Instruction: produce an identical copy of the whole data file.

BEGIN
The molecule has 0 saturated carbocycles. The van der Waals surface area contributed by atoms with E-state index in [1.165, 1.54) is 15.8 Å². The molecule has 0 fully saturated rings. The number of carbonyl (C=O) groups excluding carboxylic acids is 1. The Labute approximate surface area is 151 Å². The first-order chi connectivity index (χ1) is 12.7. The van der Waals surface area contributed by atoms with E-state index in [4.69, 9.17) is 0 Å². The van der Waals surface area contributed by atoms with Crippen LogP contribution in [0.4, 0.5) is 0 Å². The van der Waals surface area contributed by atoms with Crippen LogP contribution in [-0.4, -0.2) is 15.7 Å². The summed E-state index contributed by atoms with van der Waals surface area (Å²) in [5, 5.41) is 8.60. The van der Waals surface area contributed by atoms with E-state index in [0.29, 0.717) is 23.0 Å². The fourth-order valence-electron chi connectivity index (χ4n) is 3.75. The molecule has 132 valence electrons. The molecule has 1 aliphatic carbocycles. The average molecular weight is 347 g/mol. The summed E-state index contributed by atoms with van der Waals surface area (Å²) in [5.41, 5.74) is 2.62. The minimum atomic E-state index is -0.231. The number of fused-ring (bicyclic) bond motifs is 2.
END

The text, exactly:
The molecule has 0 saturated carbocycles. The van der Waals surface area contributed by atoms with E-state index in [1.165, 1.54) is 15.8 Å². The molecule has 0 fully saturated rings. The number of carbonyl (C=O) groups excluding carboxylic acids is 1. The Labute approximate surface area is 151 Å². The first-order chi connectivity index (χ1) is 12.7. The van der Waals surface area contributed by atoms with E-state index in [4.69, 9.17) is 0 Å². The van der Waals surface area contributed by atoms with Crippen LogP contribution in [0.4, 0.5) is 0 Å². The van der Waals surface area contributed by atoms with Crippen LogP contribution in [-0.4, -0.2) is 15.7 Å². The summed E-state index contributed by atoms with van der Waals surface area (Å²) in [5, 5.41) is 8.60. The van der Waals surface area contributed by atoms with E-state index in [0.29, 0.717) is 23.0 Å². The fourth-order valence-electron chi connectivity index (χ4n) is 3.75. The molecule has 132 valence electrons. The molecule has 1 aliphatic carbocycles. The average molecular weight is 347 g/mol. The summed E-state index contributed by atoms with van der Waals surface area (Å²) in [5.41, 5.74) is 2.62. The minimum atomic E-state index is -0.231. The number of fused-ring (bicyclic) bond motifs is 2.